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I'm currently working with Alcatel OmniSwitch 6250 switches and I was asked to find a blocking method so that an access point can only be plugged on one port of the 24 available.

I looked at the "CLI Reference Guide" and found a "port-security" command that could have done the trick but doesn't match with what I need to achieve.

Does anyone know another method to do what I'm looking for ?

Thanks.

P.S : Why can't I say "Hi" or "Hello" ? It keeps getting erased when I send the message.

  • Did any of the answers help you? if so, you should accept the answer so that the question doesn't keep popping up forever, looking for an answer. Alternatively you can answer your own question and accept the answer. – Ron Maupin Aug 6 '17 at 2:33
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If you are not using any Network Management Systems that can support things like Policies or using 802.1x with a NAC, I think you are only going to be able to use port security and lock it by source MAC.

So basically what you want to do is, tell the switch that on Port X, only devices with a MAC source of X is allowed to use the port.

Configures a single authorized source MAC addre ss for a port that belongs to a specified VLAN.

port-security slot/port mac mac_address [vlan vlan_i]

You might want to look at the action that is taken when the port detects a MAC address that is not authorized so you can tell the switch to disable the port or simply alert only, so that it can sent a SNMP trap.

Please be mindful that this isn't 100% secure as any user with technical know-how, will be able to change their MAC address to the one specified and still get access.

Alternatively what you could also do, if you are using a specific VLAN for the access points, disable any form of DHCP for this VLAN and statically assign the IP addresses to your access points. And if a user does try to get on that particalular port, without DHCP they will be stuck. Unless, of course they are clever enough to know whatIP range to assign themselves, including gateway, etc.

Hope this helps you on your quest.

SleepyMan

  • Thank you for your answer SleepyMan. Much appreciated. I have seen that "port-security" command but the matter is that this applies only on one port and I have to block the device (AP) on every port but one. And the other ports must continue to accept other devices (PC, printers, ...) in the meantime. The thing is : an AP must be plugged on a specific port. If it comes to be unplugged and plugged on another port, nothing should happen (no DHCP, VLAN, ...). Totally blocked. I've looked into the CLI Guide and found some QoS/ACL stuff that might do the trick. I have to investigate more. – GuillaumeExia Aug 8 '16 at 18:43
  • Port-Security for a given MAC address will only be useful if that AP exposes a single MAC (and probably IP) address towards the switch port, and has some form of tunneling (CAPWAP-style) to a WLAN Controller. If the AP operates in a mode where it bridges the SSIDs (and thus the WLAN client's MAC addresses) to its LAN interface (irrelevant if on the same or on a (set of) different VLAN(s)), port-security is going to see multiple MAC addresses on the given port and will take appropriate action. – Marc 'netztier' Luethi Jul 26 '18 at 7:19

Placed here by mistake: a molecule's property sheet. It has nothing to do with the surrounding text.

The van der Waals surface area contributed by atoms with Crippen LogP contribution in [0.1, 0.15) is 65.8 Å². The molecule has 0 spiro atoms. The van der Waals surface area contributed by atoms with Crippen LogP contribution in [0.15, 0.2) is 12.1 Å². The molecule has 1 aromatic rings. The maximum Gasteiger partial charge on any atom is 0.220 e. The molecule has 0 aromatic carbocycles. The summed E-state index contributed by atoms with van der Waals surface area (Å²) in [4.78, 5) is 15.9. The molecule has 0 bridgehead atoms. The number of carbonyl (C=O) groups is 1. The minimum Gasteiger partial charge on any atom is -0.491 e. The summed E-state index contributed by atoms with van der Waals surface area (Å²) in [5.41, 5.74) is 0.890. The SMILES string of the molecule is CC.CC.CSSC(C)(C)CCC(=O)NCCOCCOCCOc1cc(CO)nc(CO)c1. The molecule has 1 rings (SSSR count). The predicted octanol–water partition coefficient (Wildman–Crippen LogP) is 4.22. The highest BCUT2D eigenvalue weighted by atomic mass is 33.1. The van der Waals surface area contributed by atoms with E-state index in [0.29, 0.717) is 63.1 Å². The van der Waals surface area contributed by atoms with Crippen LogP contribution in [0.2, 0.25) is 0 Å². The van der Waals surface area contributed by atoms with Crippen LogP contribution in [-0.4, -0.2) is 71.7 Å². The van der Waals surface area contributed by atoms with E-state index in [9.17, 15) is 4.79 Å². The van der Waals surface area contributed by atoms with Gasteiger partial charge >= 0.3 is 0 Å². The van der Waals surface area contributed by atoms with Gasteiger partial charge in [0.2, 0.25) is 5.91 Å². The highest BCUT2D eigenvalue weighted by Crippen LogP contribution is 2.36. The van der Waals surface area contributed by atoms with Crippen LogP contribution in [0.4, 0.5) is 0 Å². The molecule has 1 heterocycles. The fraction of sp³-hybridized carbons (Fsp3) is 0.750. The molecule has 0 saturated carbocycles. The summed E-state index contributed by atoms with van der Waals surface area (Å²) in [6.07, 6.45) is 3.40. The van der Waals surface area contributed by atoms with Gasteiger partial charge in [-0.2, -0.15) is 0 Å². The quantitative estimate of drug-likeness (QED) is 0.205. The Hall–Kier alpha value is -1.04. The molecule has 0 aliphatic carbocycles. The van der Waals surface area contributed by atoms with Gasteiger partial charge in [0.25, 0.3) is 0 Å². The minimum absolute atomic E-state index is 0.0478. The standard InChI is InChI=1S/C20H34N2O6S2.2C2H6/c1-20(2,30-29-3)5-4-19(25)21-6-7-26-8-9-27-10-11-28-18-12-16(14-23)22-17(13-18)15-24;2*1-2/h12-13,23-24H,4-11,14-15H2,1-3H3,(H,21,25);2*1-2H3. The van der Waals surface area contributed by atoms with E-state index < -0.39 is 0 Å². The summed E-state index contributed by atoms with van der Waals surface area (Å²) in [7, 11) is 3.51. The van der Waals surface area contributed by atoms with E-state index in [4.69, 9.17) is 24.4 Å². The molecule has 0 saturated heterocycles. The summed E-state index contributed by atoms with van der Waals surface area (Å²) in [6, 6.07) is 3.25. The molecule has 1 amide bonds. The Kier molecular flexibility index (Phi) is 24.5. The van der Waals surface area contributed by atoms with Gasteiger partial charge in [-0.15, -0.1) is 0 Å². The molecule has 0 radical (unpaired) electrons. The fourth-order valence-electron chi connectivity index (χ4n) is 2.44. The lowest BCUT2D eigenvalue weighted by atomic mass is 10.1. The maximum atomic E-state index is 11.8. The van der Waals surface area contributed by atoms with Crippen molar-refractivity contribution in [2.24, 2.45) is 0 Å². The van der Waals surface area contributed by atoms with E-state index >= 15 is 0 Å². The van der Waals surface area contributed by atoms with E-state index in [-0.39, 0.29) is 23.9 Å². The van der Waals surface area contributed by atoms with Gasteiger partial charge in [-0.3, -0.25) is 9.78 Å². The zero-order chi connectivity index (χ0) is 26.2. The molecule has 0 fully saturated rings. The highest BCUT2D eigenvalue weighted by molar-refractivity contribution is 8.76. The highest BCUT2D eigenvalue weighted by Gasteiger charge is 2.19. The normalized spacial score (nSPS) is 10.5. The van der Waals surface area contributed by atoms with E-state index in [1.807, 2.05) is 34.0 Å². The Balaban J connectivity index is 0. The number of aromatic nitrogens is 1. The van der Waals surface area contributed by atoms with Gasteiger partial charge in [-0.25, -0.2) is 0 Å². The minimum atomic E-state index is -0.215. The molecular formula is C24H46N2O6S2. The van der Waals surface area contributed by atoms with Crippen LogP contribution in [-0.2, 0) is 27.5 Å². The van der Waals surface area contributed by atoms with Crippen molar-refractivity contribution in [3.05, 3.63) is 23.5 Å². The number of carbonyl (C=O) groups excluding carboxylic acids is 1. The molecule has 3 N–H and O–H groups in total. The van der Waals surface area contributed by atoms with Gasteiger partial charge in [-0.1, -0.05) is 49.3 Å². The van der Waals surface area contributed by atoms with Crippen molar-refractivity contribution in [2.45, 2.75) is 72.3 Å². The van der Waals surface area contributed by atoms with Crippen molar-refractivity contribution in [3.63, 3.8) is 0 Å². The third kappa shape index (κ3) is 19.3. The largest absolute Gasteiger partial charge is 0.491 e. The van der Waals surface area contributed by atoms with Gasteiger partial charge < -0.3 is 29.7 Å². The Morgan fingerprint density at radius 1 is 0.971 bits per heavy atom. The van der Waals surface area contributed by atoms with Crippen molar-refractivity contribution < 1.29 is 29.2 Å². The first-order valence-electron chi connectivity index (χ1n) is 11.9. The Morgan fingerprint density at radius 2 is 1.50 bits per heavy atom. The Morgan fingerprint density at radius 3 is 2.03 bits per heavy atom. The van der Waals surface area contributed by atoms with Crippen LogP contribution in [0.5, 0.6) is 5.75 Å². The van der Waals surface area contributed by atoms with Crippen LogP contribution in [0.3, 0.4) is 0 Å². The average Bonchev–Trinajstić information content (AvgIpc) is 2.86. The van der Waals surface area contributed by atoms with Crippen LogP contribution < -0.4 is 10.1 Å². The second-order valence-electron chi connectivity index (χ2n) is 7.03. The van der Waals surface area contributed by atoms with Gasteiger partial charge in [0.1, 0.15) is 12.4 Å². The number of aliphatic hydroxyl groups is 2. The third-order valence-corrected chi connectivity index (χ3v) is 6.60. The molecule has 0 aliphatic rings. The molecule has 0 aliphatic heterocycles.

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Another option is to ensure it's only plugged into one particular port is to make the port drop when it sees a BPDU coming from the attached host. You would enable this on all the ports that shouldn't have the access point attached.

In cisco terms, this feature is called bpduguardand the port will go into an err-disabled state when a bpdu is seen. You can set it such that the port will auto re-enable after a specified time and if the device is no longer attached the port will become operational again. errdisable recovery interval <seconds>

As for Alcatel, I'm not too familiar with them but a quick search turns up the following similar code:

qos no user-port filter user-port shutdown bpdu
policy port group UserPorts 1/10-24
qos apply

You would not set this on the port the access point is plugged into.

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    Stupid question on my part maybe, but do WAPs generally send BPDU frames at all? I've never given it much thought. – Stuggi Jan 3 '18 at 7:40
  • AP's usually don't send BPDUs, unless they act as bridges. In general, that's something you have to make them do explicitely - if at all possible. – Marc 'netztier' Luethi Jul 26 '18 at 7:13
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I'm not sure why you would want to do this, but you could try adding a static entry in the mac-address table: mac-address-table [permanent] mac_address {slot/port | linkagg link_agg} vid [bridging | filtering]

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is the acces point in tunnel mode or direct connected en injecting traffic into vlan's?

you could disable the lanpower on all but one port:

lanpower start 1
lanpower stop 1/1
lanpower stop 1/2
...

or you could try 802.1x/mac based authentication with a radius server, but its a bit more complex. It's called 'Access Guardian' by alcatel lucent

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